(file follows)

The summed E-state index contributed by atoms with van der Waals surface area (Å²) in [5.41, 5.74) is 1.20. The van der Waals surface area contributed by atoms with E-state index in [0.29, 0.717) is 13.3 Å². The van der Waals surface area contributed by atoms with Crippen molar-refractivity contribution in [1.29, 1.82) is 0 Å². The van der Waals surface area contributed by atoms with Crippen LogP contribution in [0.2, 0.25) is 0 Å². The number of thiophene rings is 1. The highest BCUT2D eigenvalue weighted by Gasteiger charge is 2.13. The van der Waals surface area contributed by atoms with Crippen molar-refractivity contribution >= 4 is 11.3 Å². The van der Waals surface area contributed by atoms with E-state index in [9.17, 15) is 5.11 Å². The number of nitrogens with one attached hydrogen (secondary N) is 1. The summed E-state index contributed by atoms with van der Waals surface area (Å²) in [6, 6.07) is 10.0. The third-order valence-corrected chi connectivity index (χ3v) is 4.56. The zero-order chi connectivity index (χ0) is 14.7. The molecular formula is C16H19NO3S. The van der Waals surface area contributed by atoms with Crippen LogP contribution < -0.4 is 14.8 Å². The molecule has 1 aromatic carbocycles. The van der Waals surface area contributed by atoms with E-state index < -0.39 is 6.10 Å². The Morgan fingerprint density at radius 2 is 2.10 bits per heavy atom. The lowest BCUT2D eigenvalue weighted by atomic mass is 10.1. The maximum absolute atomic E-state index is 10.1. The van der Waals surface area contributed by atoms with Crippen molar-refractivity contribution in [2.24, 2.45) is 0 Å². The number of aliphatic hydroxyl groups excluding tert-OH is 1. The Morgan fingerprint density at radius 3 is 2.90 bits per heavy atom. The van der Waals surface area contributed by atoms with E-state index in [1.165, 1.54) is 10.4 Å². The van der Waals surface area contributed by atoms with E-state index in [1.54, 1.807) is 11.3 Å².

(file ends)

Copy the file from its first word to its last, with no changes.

The summed E-state index contributed by atoms with van der Waals surface area (Å²) in [5.41, 5.74) is 1.20. The van der Waals surface area contributed by atoms with E-state index in [0.29, 0.717) is 13.3 Å². The van der Waals surface area contributed by atoms with Crippen molar-refractivity contribution in [1.29, 1.82) is 0 Å². The van der Waals surface area contributed by atoms with Crippen LogP contribution in [0.2, 0.25) is 0 Å². The number of thiophene rings is 1. The highest BCUT2D eigenvalue weighted by Gasteiger charge is 2.13. The van der Waals surface area contributed by atoms with Crippen molar-refractivity contribution >= 4 is 11.3 Å². The van der Waals surface area contributed by atoms with E-state index in [9.17, 15) is 5.11 Å². The number of nitrogens with one attached hydrogen (secondary N) is 1. The summed E-state index contributed by atoms with van der Waals surface area (Å²) in [6, 6.07) is 10.0. The third-order valence-corrected chi connectivity index (χ3v) is 4.56. The zero-order chi connectivity index (χ0) is 14.7. The molecular formula is C16H19NO3S. The van der Waals surface area contributed by atoms with Crippen LogP contribution < -0.4 is 14.8 Å². The molecule has 1 aromatic carbocycles. The van der Waals surface area contributed by atoms with E-state index < -0.39 is 6.10 Å². The Morgan fingerprint density at radius 2 is 2.10 bits per heavy atom. The lowest BCUT2D eigenvalue weighted by atomic mass is 10.1. The maximum absolute atomic E-state index is 10.1. The van der Waals surface area contributed by atoms with Crippen molar-refractivity contribution in [2.24, 2.45) is 0 Å². The number of aliphatic hydroxyl groups excluding tert-OH is 1. The Morgan fingerprint density at radius 3 is 2.90 bits per heavy atom. The van der Waals surface area contributed by atoms with E-state index in [1.165, 1.54) is 10.4 Å². The van der Waals surface area contributed by atoms with E-state index in [1.54, 1.807) is 11.3 Å².